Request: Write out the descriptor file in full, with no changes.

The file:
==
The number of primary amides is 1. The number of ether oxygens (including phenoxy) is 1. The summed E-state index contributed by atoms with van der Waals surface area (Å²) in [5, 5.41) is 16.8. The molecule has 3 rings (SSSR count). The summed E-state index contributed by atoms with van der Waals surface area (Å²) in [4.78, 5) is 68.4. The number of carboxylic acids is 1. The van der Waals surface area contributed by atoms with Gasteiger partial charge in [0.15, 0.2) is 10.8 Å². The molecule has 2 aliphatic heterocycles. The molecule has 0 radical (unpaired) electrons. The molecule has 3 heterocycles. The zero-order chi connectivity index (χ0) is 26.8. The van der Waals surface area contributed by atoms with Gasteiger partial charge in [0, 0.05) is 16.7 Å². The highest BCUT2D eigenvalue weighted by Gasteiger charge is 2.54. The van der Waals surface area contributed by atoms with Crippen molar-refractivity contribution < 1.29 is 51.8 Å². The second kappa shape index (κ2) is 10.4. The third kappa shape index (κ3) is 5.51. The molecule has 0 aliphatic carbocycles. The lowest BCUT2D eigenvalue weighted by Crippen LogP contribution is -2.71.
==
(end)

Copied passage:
The number of primary amides is 1. The number of ether oxygens (including phenoxy) is 1. The summed E-state index contributed by atoms with van der Waals surface area (Å²) in [5, 5.41) is 16.8. The molecule has 3 rings (SSSR count). The summed E-state index contributed by atoms with van der Waals surface area (Å²) in [4.78, 5) is 68.4. The number of carboxylic acids is 1. The van der Waals surface area contributed by atoms with Gasteiger partial charge in [0.15, 0.2) is 10.8 Å². The molecule has 2 aliphatic heterocycles. The molecule has 0 radical (unpaired) electrons. The molecule has 3 heterocycles. The zero-order chi connectivity index (χ0) is 26.8. The van der Waals surface area contributed by atoms with Gasteiger partial charge in [0, 0.05) is 16.7 Å². The highest BCUT2D eigenvalue weighted by Gasteiger charge is 2.54. The van der Waals surface area contributed by atoms with Crippen molar-refractivity contribution < 1.29 is 51.8 Å². The second kappa shape index (κ2) is 10.4. The third kappa shape index (κ3) is 5.51. The molecule has 0 aliphatic carbocycles. The lowest BCUT2D eigenvalue weighted by Crippen LogP contribution is -2.71.